NFL & the Miami Dolphins: Inside a professional football locker room

The media is all over the Miami Dolphins hazing story, but they do not understand what it is all about. Photo: The Miami Dolphins in controversy/ AP

CHARLOTTENovember 8, 2013 — The world inside a professional sports locker room is not the real world, especially in the National Football League.

If you love hard-nosed, smash-mouthed professional football and want it to stay that way, then you are going to have get over the fact that things that are unacceptable in other aspects of society are not taboo in a pro football locker room.

SEE RELATED: Ask the Mediator: Miami Dolphins John Martin and NFL workplace bullying

Forget about the bullying accusations as they relate to the Miami Dolphins. Hazing has been part of professional football, and other sports, from the beginning. Bullying is a schoolyard term. It is inaccurate when it comes to the NFL. Bullying is a media creation that has no place in football.

The media needs to put its politically correct shoes away and start reporting the Miami Dolphins story from the point of view of the players and coaches.

The Jonathan Martin/Richie Incognito story has been in the news for several days. Each day brings new revelations which cloud the issue further. So far, the truth has not surfaced.

There is more to this story and it will come out eventually. When it does, it is almost guaranteed that Jonathan Martin will not be the innocent victim nor will Richie Incognito will be the demon as he has been portrayed.

SEE RELATED: Richie Incognito is neither a bully nor a racist

Hazing exists in every locker room in every sport. Can it go to the extreme? Certainly, but some players also react better than others. That is human nature. Some players respond better to being chewed out by a coach, while other players perform to a higher degree if they are handled with kid gloves. All of that is part of understanding the psyche of the player himself. It is also an integral aspect of a head coach’s job to know when he can push and when he cannot.

Is Martin a saint? Probably not, no one is. Some reports say other teammates had problems with him as well. What the problems are have yet to be revealed. What the media must understand, like it or not, is that what makes a professional football player perform to the highest level on Sunday afternoons would not be regarded as acceptable in many aspects of polite society. That is precisely why players can perform to the level of violence that fans pay to see.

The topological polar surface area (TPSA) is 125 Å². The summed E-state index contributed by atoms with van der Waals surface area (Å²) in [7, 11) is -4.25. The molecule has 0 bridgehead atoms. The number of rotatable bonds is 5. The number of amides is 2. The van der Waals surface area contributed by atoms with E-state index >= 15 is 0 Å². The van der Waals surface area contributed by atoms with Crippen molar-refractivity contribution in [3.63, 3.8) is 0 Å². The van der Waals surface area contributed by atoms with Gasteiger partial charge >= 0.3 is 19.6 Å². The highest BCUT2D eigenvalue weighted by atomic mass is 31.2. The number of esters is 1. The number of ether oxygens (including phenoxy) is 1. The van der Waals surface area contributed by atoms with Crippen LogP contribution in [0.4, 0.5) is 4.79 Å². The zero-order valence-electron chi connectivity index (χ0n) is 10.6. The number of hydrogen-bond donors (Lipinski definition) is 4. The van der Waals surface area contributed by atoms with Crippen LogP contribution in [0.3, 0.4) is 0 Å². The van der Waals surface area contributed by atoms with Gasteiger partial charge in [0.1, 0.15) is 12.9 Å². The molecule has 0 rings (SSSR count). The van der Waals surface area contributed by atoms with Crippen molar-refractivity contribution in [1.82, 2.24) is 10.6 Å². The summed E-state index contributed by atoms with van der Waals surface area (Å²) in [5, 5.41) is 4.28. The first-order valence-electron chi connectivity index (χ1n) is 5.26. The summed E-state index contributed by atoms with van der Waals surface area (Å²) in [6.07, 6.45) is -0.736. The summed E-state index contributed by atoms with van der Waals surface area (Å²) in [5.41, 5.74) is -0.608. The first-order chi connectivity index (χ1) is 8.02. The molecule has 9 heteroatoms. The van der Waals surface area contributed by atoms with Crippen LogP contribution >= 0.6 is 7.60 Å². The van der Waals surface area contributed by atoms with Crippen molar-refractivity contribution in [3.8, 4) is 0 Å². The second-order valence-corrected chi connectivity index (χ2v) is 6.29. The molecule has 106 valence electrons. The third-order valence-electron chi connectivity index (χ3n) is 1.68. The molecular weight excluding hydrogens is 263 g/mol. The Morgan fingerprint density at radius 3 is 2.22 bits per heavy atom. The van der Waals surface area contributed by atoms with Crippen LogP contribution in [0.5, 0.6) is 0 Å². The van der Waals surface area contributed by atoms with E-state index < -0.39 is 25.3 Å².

It does not make it right, but it is a reason.

Some players are incapable of containing their game day competitive level to the playing field alone. For some, it explains why players may have a short fuse in confrontational situations away from the field. Emotionally, many players do not recognize a difference between the field and the world in which they live.

SEE RELATED: Coaches bullying their players? A parent sounds off

Silly as that may sound to outsiders, it is that facet of a player’s personality that allow him to play the game the way he does.

Forget all of that because eventually, those elements of the Dolphins story will be resolved and the truth will come out.

The real focus should be on the racial charges in locker room rants and vicious tweets that have the press in an uproar. Here is where media has to push being offended to the side.

We have all seen coaches make locker room speeches before a game to fire up a team. There are hundreds of stories about effective ways coaches, team captains or entire teams have motivated themselves to perform together as a unit. The Boston Red Sox and their beards were a prime example of a team building effort that carried them through the season on to a World Series Championship.

There is usually no such thing as race in a locker room. Players call each other names all the time. They also make racial slurs that would make the average person outside the clubhouse cringe. It is accepted and is part of the game. Most of the time, there is no malice or even a second thought about the negativity normally associated with such verbiage.

It is difficult for anyone who has never been on the inside of that environment to understand. Sometimes it is even true for sportswriters who cover teams on a regular basis.

The same is true on the field during critical situations within a game. Players call other players profanities and racially charged names intentionally as a motivating force to step up to the challenge of the moment. Most of the time teammates accept such assaults as nothing more than words with emphasis, but without personal significance.

Media, fans and people who are easily offended by such terms must move on and accept this as part of the game they love. Otherwise they should be prepared to watch flag football in the future.

Bob Taylor has been traveling the world for more than 30 years as a writer and award winning television producer focusing on international events, people and cultures around the globe. Taylor is founder of The Magellan Travel Club (  

Read more of What in the World and Bob Taylor at The Washington Times Communities

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Bob Taylor

Bob Taylor has been travel writer for more than three decades. Following a career as an award winning sports producer/anchor, Taylor’s media production business produced marketing presentations for Switzerland Tourism, Rail Europe, the Finnish Tourist Board, Japan Railways Group, the Swedish Travel & Tourism Council and the Swiss Travel System among others. He is founder of The Magellan Travel Club ( and his goal is to visit 100 countries or more during his lifetime.


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